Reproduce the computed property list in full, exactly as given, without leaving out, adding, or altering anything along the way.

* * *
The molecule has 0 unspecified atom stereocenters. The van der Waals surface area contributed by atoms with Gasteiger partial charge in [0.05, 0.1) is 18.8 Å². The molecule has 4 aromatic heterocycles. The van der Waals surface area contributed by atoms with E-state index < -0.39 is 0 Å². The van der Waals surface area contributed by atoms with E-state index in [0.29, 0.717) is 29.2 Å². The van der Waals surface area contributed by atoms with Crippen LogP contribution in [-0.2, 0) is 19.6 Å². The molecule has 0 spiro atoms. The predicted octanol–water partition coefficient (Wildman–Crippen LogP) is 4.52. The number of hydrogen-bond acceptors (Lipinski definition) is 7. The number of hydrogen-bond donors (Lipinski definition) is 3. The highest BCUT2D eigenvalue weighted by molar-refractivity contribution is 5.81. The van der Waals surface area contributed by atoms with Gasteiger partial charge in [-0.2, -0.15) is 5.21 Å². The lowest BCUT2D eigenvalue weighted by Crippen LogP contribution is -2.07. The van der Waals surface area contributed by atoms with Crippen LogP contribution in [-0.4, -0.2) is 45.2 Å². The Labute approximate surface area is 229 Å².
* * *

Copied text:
The molecule has 0 unspecified atom stereocenters. The van der Waals surface area contributed by atoms with Gasteiger partial charge in [0.05, 0.1) is 18.8 Å². The molecule has 4 aromatic heterocycles. The van der Waals surface area contributed by atoms with E-state index < -0.39 is 0 Å². The van der Waals surface area contributed by atoms with E-state index in [0.29, 0.717) is 29.2 Å². The van der Waals surface area contributed by atoms with Crippen LogP contribution in [-0.2, 0) is 19.6 Å². The molecule has 0 spiro atoms. The predicted octanol–water partition coefficient (Wildman–Crippen LogP) is 4.52. The number of hydrogen-bond acceptors (Lipinski definition) is 7. The number of hydrogen-bond donors (Lipinski definition) is 3. The highest BCUT2D eigenvalue weighted by molar-refractivity contribution is 5.81. The van der Waals surface area contributed by atoms with Gasteiger partial charge in [-0.2, -0.15) is 5.21 Å². The lowest BCUT2D eigenvalue weighted by Crippen LogP contribution is -2.07. The van der Waals surface area contributed by atoms with Crippen LogP contribution in [-0.4, -0.2) is 45.2 Å². The Labute approximate surface area is 229 Å².